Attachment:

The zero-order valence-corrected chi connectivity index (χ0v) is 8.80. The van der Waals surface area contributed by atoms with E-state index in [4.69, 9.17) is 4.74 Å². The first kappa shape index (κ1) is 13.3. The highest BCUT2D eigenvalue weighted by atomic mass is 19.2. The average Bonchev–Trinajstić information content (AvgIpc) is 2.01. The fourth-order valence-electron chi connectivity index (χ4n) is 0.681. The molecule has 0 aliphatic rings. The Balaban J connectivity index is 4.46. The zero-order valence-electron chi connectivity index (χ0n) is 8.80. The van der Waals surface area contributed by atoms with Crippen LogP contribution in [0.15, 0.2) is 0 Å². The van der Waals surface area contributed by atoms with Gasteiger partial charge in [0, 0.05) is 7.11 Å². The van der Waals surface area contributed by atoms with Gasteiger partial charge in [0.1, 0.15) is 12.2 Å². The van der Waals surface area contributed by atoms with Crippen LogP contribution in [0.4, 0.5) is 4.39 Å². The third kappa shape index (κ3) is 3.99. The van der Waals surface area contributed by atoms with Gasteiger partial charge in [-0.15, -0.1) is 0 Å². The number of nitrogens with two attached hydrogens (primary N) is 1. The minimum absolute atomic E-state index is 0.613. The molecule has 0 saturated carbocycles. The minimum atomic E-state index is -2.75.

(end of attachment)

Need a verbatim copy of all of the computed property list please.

The zero-order valence-corrected chi connectivity index (χ0v) is 8.80. The van der Waals surface area contributed by atoms with E-state index in [4.69, 9.17) is 4.74 Å². The first kappa shape index (κ1) is 13.3. The highest BCUT2D eigenvalue weighted by atomic mass is 19.2. The average Bonchev–Trinajstić information content (AvgIpc) is 2.01. The fourth-order valence-electron chi connectivity index (χ4n) is 0.681. The molecule has 0 aliphatic rings. The Balaban J connectivity index is 4.46. The zero-order valence-electron chi connectivity index (χ0n) is 8.80. The van der Waals surface area contributed by atoms with Crippen LogP contribution in [0.15, 0.2) is 0 Å². The van der Waals surface area contributed by atoms with Gasteiger partial charge in [0, 0.05) is 7.11 Å². The van der Waals surface area contributed by atoms with Gasteiger partial charge in [0.1, 0.15) is 12.2 Å². The van der Waals surface area contributed by atoms with Crippen LogP contribution in [0.4, 0.5) is 4.39 Å². The third kappa shape index (κ3) is 3.99. The van der Waals surface area contributed by atoms with Gasteiger partial charge in [-0.15, -0.1) is 0 Å². The number of nitrogens with two attached hydrogens (primary N) is 1. The minimum absolute atomic E-state index is 0.613. The molecule has 0 saturated carbocycles. The minimum atomic E-state index is -2.75.